By Forest Riggs
There are three ways to get onto and off of Galveston Island, including boast and bridges. However you come or go, you will no doubt encounter one of the oldest and most iconic island components. They greet you at every entrance, wave goodbye as you depart and majestically line the roadways, medians, fence lines and yards. Some streets become of a living rainbow, with huge outbursts of color in just about every shade imaginable—yellow, red, white, pink, orange and so on. The flowering beauties are so prominent and for so long have been treasured on the island that Galveston has often been called the “ Oleander Island.”
The island origins of the iconic plant can be traced back to the 1840s when a merchant brought several plants he had obtained in an exotic port of call. Relatives of the merchant started planting and growing the new, colorful beauty and before long, the island was filled with the “ exotic” plant and flower. Demand for the bush became so popular that George Sealy Jr., nephew to famed Galveston developer John Sealy, set up a 14-acre nursery in order to cultivate and sell the plants. Sealy’s nursery contained over 60 different varieties and became quite popular, so much so that requests came from many destinations off the island. In time, the “ Oleander Island” became yet another moniker for the vastly popular island destination.
The Great Storm of 1900, as we all know, brought with it great devastation, not only to structures and human lives, but also to the island’s unique flora and fauna. Reconstruction and the Seawall project was slow and steady. In 1912, Magnolia Willis Sealy formed the Women’s Health Protection Association (WHPA), which was open to women of all classes and backgrounds. Over the next few years, the WHPA planted over ten thousand trees and 2,500 oleanders!
The oleander became so popular that in 1921, the first Oleander Festival took place. In 1967, the International Oleander Society was formed and remains an active and integral part of island life to this day. The Society recently celebrated its fiftieth anniversary, complete with a well-heeled luncheon, awards of recognition and the annual oleander sale.
Having survived 2008’s Hurricane Ike, yet another catastrophic storm, the oleander and its beauty make a simple statement: “ I am here to stay!”
Hawaii may be proud of its orchids, pineapples and plumerias, but Galvestonians love their oleanders and the “ perfumed sea breeze” it creates. The pink seem to be the most fragrant, giving off a subtle and seductive fragrance which, when combined with a full moon and a gentle breeze, can be downright stimulating.
A true perennial, the Oleander, probably originating in Southern Asia, seems to be at home along the balmy, Texas Gulf Coast. Nerium oleander, as the plant is scientifically known, is in the dogbane family Apocynacae. The plant is the only species currently classified in the genus Nerium.
All parts of the plant are extremely toxic and can cause death. Symptoms of poisoning include cardiac toxicity, severe digestive upset, blurred vision, sweats and even death. Ingesting the leaves, bark, sap or any part of the plant can be toxic. Severity depends on the amount consumed and the age and body mass of the person ingesting the plant parts. Honey from the flower can actually contain the toxin if bees are known to only gather nectar from oleander bushes. The plant is also toxic to all animals, especially dogs and horses. Because of the danger associated with ingesting parts of the plant, albeit a beauty, it is not recommended to be planted in a garden where young children might play or wander.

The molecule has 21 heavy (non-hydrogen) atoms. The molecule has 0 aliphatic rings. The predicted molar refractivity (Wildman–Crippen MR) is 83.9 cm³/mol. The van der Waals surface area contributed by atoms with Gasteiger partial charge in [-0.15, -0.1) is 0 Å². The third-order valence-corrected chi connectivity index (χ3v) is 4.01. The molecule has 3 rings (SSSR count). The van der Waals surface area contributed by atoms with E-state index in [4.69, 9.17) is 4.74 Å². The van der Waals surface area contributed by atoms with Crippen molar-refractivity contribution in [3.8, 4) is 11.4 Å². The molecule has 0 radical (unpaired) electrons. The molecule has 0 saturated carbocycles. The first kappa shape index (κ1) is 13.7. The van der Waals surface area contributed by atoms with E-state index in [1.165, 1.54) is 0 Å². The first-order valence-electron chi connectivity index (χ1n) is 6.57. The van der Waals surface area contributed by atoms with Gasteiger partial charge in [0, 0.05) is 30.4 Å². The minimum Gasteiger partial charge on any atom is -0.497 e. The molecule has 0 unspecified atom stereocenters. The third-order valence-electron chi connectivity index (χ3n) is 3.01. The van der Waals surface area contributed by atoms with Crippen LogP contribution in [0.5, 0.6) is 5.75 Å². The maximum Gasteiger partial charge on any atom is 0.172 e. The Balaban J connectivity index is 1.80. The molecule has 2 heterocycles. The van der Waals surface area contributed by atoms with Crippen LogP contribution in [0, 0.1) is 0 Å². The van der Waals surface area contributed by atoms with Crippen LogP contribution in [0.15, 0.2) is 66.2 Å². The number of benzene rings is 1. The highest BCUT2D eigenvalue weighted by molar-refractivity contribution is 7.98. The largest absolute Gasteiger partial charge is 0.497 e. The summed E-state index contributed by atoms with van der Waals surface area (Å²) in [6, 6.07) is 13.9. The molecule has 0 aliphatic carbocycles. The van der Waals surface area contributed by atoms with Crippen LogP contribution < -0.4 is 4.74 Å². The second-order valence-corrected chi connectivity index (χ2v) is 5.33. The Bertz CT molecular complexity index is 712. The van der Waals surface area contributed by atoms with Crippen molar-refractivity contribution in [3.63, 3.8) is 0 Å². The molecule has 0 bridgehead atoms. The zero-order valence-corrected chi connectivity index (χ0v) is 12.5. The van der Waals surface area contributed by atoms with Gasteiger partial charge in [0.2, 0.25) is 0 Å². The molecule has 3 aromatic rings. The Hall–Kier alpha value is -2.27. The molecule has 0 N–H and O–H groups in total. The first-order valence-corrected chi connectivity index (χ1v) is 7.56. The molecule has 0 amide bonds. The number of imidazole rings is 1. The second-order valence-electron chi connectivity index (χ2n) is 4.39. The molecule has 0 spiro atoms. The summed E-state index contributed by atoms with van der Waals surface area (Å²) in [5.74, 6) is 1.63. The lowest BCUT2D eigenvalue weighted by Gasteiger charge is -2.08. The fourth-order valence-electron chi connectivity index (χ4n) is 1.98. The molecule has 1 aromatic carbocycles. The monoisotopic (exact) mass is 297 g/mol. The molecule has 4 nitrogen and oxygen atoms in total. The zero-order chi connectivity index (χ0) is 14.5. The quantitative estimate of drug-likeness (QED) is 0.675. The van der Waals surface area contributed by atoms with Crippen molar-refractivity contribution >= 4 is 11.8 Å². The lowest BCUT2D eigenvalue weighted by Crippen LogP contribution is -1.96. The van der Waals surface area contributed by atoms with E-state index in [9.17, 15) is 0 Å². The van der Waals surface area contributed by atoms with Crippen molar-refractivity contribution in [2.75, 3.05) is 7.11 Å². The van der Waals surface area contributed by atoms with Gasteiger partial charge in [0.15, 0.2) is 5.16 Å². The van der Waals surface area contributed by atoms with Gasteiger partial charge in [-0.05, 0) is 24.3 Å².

One of the oldest urban legends that periodically gets revived, retold and retested is that of the dead Boy Scouts! The story goes that a troop of scouts used stripped oleander stick to roast hot dogs. Upon consuming the wieners, the entire group was found dead in the morning. Now that’s a bad wiener! Truth is, this never happened, though it makes for a fun and somewhat frightful way to keep folks from messing with oleanders. Studies have demonstrated that cooking wieners on sticks of oleander, will infuse the meat with a very low level of the toxins contained in the plant; not enough to kill a human, let alone an entire troop of hungry young men.
Over the years and with my love of Galveston, I have made notes for a fantastic novel, Bloody Oleanders: A tale of Lafitte’s Treasure and murder in Galveston. The story goes (or will go), an aging, faded drag queen, Marlene Lafitte, lives alone in a huge, old mansion along Broadway. Now crippled and unable to get out, she “ receives” people from time to time, ranging from the elite to drug seeking hustlers offering work. Along the way, Marlene reveals that in the early 1920s, she used oleander tea to knock off several enemies and wealthy paramours. It just might work!
The oleander is here to stay, taking its place among other icons such as the ferry, the giant crab at Gaido’s Restaurant and the Texas Heroes Monument statue on Broadway, pointing to the San Jacinto Battlefield (local lore is that the statue is actually pointing to the then-neighborhood of bordellos and gambling houses).
If you want to encounter a living icon and yet another gentle reminder of island days long gone by, come take a look at the majestic oleanders. For certain you will want to visit the Oleander Garden at 2624 Sealy, showcasing the plant and its Galveston history.
As a side note, you might want to avoid local wiener roasts and cups of tea, especially at certain houses!
Forest Riggs, a resident of Galveston is no stranger to the adventures of life. A former educator and business owner, he enjoys Island life and all that comes with it. He says he is a “raconteur with a quixotic, gypsy spirit.” Forest has written for several newspapers and magazines as well as other writing pursuits, including a novel and collection of short stories.